Presented by Arthur K. Miki
September 21, 2013 – Japanese Canadian Cultural Centre, Toronto
This evening we are here to reflect on the past. However, there are a number of people, Nisei, who are no longer here but played a pivotal role during the redress campaign and should not be forgotten. They encouraged us and gave us the benefit of their knowledge of the community and shared their experiences that helped put the importance of redress into perspective. Harold Hirose, Roger Obata, Wes Fujiwara, Norm Oikawa, George Kakuno from Kelowna, Amy Yamazaki and Gordon Hirabayashi come to mind for their dedication in seeing justice achieved.
Twenty-five years have elapsed since that historical day, September 22, 1988, when the Government of Canada acknowledged the injustices suffered by Japanese Canadians during and after World War II. I had the privilege to be in the House of Commons that day and it is one that I will always remember. The news was a pleasant but shocking surprise for most Japanese Canadians, but for those who had struggled through the campaign it was a dream come true. The signing of the Japanese Canadian Redress Agreement was an extraordinary achievement and became the beginning of a healing and renewal process for the wartime victims. This settlement was of immense importance to the Japanese Canadian community and had a far-reaching impact nationally.
Looking back, there are many significant events during the redress campaign that I recall:
One of the highlights was the trip to Japan with delegates from the NAJC and Government to publicize the agreement and hold meetings where victims could fill out their application for redress. At the Fukuoka meeting I met Hank Nakamura, who wanted most of all the return of his Canadian citizenship. We met with top government officials from External Affairs in the Japanese government who told us "Japan would never be able to admit that they did something wrong, it takes a mature country to do that." I was proud to be Canadian.
The support of the media was crucial as they helped keep the redress campaign alive even when it appeared that there was very little or no progress. Our history and experiences came to light through media coverage, television documentaries, radio talk shows and other means of communications. It was through the media that Canadians learned about the forced removal from the West Coast, the internment and finally, dispersal across Canada. Whenever we were in Ottawa, the media were anxious to interview us.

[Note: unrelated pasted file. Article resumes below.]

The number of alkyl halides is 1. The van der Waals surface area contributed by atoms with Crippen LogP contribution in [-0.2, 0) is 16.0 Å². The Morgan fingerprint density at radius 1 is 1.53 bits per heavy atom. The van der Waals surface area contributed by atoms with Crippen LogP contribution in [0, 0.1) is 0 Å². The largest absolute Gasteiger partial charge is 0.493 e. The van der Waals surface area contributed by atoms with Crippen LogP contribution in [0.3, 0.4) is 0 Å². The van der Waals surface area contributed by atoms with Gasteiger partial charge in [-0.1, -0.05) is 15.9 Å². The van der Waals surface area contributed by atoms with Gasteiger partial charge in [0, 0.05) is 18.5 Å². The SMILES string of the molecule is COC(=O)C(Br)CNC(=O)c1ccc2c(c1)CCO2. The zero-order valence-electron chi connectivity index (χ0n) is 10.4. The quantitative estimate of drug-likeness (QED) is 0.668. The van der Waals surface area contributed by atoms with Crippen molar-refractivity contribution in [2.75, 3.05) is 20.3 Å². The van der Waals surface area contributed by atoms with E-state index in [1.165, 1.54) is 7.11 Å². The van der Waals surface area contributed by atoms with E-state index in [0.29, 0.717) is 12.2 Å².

Politicians should not be forgotten because in the end it took courage to acknowledge past mistakes. Prime Minister Brian Mulroney, Lucien Bouchard, Gerry Weiner, John Fraser, Speaker of the House, Ed Broadbent, Sergio Marchi and Ernie Epp to name a few are to be commended.
How has redress impacted upon the community? For many individuals redress helped them come to terms about their identity and their heritage. One person remarked,"Since redress, my awareness has grown and also my sense of myself. I feel that it's easier to walk tall and talk about my culture." Other people remarked that they now feel as if they are Canadian. The guilt that they felt, as if they had done something wrong, was finally lifted with the government's admission that it was at fault.
I find that Japanese Canadians are now more willing to talk about the past and share their stories with the younger generation and with other Canadians. Pride in Japanese heritage and identity is more evident amongst Japanese Canadians.
Much has transpired within the Japanese Canadian community. The $12 million community fund, administered by the Japanese Canadian Redress Foundation, contributed tremendously to the revitalization and stimulation of the Japanese Canadian community. Capital projects such as cultural centres, quality seniors housing and health care facilities received support from the Foundation. The increased level of participation at cultural centres demonstrates that there is renewed interest in Japanese Canadian culture and in being Japanese. Programs and activities are being accessed by other Canadians as well.